The very Bad & the Ugly

bad and ugly bike rack

The rim twisters. The spoke strechers. The evil menace of the bicycle-loving world. You insert the front wheel on top of the rack between two thin metal arches. Then you watch the rim and the spokes lean and get scratched on either side of those, typically rusted arches. Unfortunately, this model and others like it are still widely sold in hardware stores, at least here in Finland. Therefore, it is up to us rack users to educate businesses and city officials to go for better quality options.

The Weird

weired bike rack

This is the by far weirdest-looking rack design I discovered on my short survey. Essentially, it belongs to the ´lock it by the frame´ -group, but it has a twist: you can insert the left pedal inside the column, which is probably for keeping the bike from falling over. The thing is, I can not see how using that feature would not damage the good looks of my left crank and pedal by scratching.

The Unofficial

unofficial bicycle parking

If your city hasn´t yet installed an extensive network of usable public bike racks, then people most commonly tend to use the numerous “unofficial“ alternatives; gates, railings, trees and whatever just happens to be there. Maybe, if we are given better quality alternatives to lock our dear bikes securely, most cyclists would perhaps use them instead.

no bicycle parking sign

In some cases stores and institutions disapprove cyclists using their property for bike-locking purposes. Of course, it will help their agenda if they are able to guide their employees or customers to use an proper rack right around the corner.

Studies have shown that cyclists bring in more money to street level businesses. Therefore cyclists should be a target audience to consider. But of course, the key to profit from this fact is the availability of secure parking space. One vehicular parking space equals around eight parked bicycles – seven satisfied costumers more. The same principle should be tempting also to employers; it is much cheaper to build parking space for bicycles than cars. As a bonus you get employees with better physical and mental health.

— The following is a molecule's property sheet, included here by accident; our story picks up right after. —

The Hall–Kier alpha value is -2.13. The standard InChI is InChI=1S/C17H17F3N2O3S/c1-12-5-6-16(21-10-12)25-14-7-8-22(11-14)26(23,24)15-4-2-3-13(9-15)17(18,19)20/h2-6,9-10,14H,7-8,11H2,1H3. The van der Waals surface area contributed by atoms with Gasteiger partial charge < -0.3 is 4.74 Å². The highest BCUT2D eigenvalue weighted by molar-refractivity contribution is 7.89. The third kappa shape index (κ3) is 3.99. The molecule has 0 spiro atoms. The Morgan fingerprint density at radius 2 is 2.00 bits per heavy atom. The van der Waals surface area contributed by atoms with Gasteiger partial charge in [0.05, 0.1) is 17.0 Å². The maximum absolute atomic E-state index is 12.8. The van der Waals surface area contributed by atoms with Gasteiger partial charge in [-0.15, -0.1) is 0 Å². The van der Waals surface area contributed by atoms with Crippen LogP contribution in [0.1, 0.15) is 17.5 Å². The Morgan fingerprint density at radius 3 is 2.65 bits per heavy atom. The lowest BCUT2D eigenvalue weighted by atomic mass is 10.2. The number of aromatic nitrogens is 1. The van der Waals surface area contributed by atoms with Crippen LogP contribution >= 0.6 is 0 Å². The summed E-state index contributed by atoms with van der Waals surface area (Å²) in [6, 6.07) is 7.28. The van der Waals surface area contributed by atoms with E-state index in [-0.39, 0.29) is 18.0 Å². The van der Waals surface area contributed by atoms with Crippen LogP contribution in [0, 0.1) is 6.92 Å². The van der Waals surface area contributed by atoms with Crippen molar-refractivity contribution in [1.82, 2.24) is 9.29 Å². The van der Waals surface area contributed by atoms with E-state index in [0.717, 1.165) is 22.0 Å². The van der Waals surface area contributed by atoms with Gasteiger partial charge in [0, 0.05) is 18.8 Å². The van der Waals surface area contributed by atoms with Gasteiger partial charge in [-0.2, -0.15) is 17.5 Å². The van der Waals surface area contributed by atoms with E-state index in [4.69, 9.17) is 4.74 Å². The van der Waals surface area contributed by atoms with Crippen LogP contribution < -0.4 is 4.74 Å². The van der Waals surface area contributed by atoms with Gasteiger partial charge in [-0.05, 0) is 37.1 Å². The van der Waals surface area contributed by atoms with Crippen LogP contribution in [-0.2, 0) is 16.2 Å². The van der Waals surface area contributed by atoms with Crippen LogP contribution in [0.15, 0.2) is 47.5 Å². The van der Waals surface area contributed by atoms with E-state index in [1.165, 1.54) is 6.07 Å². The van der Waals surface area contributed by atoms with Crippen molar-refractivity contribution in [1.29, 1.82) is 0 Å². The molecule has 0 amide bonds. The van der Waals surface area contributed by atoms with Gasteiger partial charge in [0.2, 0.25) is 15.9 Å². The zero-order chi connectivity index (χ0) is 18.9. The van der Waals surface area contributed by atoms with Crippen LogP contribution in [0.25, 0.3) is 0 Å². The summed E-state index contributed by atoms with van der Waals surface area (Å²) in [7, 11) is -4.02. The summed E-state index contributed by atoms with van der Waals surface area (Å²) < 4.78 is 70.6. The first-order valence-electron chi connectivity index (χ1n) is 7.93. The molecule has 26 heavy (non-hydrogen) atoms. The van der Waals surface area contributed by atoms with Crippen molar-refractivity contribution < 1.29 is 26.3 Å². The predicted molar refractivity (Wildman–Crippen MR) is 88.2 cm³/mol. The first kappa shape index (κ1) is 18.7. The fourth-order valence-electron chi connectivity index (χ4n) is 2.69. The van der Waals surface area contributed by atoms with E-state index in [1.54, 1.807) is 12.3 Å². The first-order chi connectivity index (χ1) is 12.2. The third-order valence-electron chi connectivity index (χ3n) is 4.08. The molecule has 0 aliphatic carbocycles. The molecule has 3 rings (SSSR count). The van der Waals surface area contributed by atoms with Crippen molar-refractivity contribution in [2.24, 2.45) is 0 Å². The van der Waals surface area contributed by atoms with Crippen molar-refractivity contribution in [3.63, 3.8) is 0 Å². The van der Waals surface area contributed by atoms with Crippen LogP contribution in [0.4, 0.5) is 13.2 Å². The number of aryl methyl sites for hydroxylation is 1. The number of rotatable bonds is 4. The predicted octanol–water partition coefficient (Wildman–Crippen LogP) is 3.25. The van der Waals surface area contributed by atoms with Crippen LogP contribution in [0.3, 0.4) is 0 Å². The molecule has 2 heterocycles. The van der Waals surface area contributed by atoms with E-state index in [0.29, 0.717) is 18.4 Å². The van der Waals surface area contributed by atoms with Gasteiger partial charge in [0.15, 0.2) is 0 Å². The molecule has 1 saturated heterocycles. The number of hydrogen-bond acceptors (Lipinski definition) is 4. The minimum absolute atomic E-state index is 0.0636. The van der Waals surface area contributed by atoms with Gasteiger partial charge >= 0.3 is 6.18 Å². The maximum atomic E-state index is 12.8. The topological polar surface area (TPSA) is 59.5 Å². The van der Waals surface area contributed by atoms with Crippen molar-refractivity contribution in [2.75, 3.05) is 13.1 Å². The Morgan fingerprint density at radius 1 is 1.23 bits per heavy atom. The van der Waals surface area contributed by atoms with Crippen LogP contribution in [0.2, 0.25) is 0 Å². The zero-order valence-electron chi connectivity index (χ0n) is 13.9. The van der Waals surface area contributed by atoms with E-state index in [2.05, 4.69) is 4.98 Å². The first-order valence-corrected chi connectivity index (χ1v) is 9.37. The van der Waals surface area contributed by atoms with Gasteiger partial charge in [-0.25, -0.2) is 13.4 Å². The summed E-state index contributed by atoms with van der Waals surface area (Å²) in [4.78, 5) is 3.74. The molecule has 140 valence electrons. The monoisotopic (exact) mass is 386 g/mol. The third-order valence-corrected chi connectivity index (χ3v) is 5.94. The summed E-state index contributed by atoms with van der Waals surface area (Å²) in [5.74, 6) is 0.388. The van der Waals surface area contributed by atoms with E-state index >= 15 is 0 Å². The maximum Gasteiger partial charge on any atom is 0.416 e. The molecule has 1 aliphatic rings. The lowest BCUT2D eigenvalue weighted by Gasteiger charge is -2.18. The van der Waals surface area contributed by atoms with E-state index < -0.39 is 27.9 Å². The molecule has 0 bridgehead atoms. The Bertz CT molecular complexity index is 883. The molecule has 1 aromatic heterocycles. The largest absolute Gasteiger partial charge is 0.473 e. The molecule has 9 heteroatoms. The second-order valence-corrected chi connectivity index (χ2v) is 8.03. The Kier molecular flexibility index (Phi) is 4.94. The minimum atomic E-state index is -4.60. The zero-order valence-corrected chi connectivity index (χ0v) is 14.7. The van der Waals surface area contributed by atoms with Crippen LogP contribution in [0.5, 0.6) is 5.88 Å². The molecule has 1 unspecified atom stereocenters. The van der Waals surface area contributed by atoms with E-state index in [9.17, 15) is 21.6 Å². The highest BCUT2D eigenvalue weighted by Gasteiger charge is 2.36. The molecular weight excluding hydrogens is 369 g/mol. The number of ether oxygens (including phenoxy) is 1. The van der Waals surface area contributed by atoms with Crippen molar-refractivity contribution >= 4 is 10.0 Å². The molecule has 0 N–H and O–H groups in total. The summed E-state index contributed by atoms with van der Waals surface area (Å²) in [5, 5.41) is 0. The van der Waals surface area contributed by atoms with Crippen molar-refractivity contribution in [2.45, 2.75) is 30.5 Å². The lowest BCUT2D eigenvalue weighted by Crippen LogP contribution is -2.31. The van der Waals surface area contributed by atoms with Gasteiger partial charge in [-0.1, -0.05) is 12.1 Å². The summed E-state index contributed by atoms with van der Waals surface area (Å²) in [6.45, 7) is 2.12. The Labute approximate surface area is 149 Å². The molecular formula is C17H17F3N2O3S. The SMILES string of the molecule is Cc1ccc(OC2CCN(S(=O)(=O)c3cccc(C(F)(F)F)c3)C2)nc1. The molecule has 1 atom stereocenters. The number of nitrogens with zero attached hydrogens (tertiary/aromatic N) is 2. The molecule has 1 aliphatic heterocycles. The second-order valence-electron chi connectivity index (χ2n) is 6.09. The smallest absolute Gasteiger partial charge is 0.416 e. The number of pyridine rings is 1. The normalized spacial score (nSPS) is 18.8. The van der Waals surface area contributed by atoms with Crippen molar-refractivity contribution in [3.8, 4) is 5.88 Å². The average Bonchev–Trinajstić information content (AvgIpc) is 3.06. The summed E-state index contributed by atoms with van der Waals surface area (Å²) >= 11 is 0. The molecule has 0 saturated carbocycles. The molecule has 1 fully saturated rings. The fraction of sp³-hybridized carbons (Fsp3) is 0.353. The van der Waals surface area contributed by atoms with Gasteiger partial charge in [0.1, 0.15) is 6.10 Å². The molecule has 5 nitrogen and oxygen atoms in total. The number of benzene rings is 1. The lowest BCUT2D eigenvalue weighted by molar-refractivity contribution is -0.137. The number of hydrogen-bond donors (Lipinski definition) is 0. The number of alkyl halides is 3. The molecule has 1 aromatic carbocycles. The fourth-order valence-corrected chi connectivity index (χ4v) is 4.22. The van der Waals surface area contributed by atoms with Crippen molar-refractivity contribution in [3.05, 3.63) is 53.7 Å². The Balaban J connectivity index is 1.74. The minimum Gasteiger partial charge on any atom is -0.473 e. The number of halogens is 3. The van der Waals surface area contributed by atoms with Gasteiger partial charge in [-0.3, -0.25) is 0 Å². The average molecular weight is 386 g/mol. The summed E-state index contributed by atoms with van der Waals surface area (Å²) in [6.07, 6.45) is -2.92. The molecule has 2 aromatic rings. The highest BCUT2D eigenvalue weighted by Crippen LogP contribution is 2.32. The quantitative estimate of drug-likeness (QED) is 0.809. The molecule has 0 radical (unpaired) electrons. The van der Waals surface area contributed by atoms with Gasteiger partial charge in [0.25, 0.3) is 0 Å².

Finally: how to lock your bike properly

The golden rule of bicycle locking: always lock the bike to something else, preferably something made out of metal. Now, if you really, really want to avoid getting your bike stolen, follow these instructions:

  • Always carry two locking items with you when you are riding: A quality u-lock (or a heavy-duty chainlock) and a locking wire with a loop in both ends.
  • First, take the wire and guide it through the front wheel.
  • Then you insert one end loop through the other, which in turn you attach to your u-lock.
  • Finally, lock the u-lock through both your seat tube or seat stay and the rear wheel to the bike rack. Using both ways to lock the bike makes it much harder for a thief to steal it, because they would have to carry two different and heavy tools to get through both the lock and the wire.

Photos © Markus Seppäla